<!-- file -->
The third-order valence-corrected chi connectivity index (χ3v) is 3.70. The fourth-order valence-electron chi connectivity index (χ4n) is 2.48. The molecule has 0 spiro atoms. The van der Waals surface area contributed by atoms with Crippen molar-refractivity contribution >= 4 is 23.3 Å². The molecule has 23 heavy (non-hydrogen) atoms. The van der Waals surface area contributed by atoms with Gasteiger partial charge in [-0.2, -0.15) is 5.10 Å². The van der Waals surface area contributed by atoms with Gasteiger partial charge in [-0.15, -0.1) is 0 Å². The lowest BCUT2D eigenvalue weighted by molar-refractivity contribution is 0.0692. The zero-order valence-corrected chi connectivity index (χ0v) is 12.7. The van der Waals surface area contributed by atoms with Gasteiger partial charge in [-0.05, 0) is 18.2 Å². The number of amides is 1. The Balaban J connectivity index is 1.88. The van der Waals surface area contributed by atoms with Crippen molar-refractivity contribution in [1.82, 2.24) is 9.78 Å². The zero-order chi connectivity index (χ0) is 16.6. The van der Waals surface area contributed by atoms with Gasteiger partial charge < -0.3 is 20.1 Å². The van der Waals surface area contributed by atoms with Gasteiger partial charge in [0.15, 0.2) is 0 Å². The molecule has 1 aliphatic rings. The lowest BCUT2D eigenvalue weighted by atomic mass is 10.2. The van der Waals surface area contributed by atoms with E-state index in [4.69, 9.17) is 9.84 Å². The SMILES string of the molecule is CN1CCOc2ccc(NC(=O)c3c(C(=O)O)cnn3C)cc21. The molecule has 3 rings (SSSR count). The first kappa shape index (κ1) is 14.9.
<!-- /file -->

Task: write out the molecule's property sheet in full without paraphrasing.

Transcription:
The third-order valence-corrected chi connectivity index (χ3v) is 3.70. The fourth-order valence-electron chi connectivity index (χ4n) is 2.48. The molecule has 0 spiro atoms. The van der Waals surface area contributed by atoms with Crippen molar-refractivity contribution >= 4 is 23.3 Å². The molecule has 23 heavy (non-hydrogen) atoms. The van der Waals surface area contributed by atoms with Gasteiger partial charge in [-0.2, -0.15) is 5.10 Å². The van der Waals surface area contributed by atoms with Gasteiger partial charge in [-0.15, -0.1) is 0 Å². The lowest BCUT2D eigenvalue weighted by molar-refractivity contribution is 0.0692. The zero-order valence-corrected chi connectivity index (χ0v) is 12.7. The van der Waals surface area contributed by atoms with Gasteiger partial charge in [-0.05, 0) is 18.2 Å². The number of amides is 1. The Balaban J connectivity index is 1.88. The van der Waals surface area contributed by atoms with Crippen molar-refractivity contribution in [1.82, 2.24) is 9.78 Å². The zero-order chi connectivity index (χ0) is 16.6. The van der Waals surface area contributed by atoms with Gasteiger partial charge < -0.3 is 20.1 Å². The van der Waals surface area contributed by atoms with Gasteiger partial charge in [0.15, 0.2) is 0 Å². The molecule has 1 aliphatic rings. The lowest BCUT2D eigenvalue weighted by atomic mass is 10.2. The van der Waals surface area contributed by atoms with E-state index in [4.69, 9.17) is 9.84 Å². The SMILES string of the molecule is CN1CCOc2ccc(NC(=O)c3c(C(=O)O)cnn3C)cc21. The molecule has 3 rings (SSSR count). The first kappa shape index (κ1) is 14.9.